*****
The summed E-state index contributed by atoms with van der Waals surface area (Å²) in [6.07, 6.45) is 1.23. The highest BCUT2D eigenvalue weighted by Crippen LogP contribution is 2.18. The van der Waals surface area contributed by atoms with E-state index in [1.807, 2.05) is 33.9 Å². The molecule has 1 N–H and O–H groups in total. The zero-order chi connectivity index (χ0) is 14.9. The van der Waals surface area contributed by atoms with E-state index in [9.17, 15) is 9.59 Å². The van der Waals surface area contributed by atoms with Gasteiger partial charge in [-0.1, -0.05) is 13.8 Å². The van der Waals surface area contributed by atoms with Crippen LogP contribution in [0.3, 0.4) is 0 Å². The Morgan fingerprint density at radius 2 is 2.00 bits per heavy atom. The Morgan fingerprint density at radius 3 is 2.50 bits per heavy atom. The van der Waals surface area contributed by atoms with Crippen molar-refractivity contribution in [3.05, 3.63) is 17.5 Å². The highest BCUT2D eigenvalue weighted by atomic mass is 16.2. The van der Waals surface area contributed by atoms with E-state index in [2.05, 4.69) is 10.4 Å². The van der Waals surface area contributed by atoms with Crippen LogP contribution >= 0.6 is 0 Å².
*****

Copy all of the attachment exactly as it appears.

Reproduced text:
The summed E-state index contributed by atoms with van der Waals surface area (Å²) in [6.07, 6.45) is 1.23. The highest BCUT2D eigenvalue weighted by Crippen LogP contribution is 2.18. The van der Waals surface area contributed by atoms with E-state index in [1.807, 2.05) is 33.9 Å². The molecule has 1 N–H and O–H groups in total. The zero-order chi connectivity index (χ0) is 14.9. The van der Waals surface area contributed by atoms with E-state index in [9.17, 15) is 9.59 Å². The van der Waals surface area contributed by atoms with Gasteiger partial charge in [-0.1, -0.05) is 13.8 Å². The van der Waals surface area contributed by atoms with Crippen LogP contribution in [0.3, 0.4) is 0 Å². The Morgan fingerprint density at radius 2 is 2.00 bits per heavy atom. The Morgan fingerprint density at radius 3 is 2.50 bits per heavy atom. The van der Waals surface area contributed by atoms with Crippen molar-refractivity contribution in [3.05, 3.63) is 17.5 Å². The highest BCUT2D eigenvalue weighted by atomic mass is 16.2. The van der Waals surface area contributed by atoms with E-state index in [2.05, 4.69) is 10.4 Å². The van der Waals surface area contributed by atoms with Crippen LogP contribution >= 0.6 is 0 Å².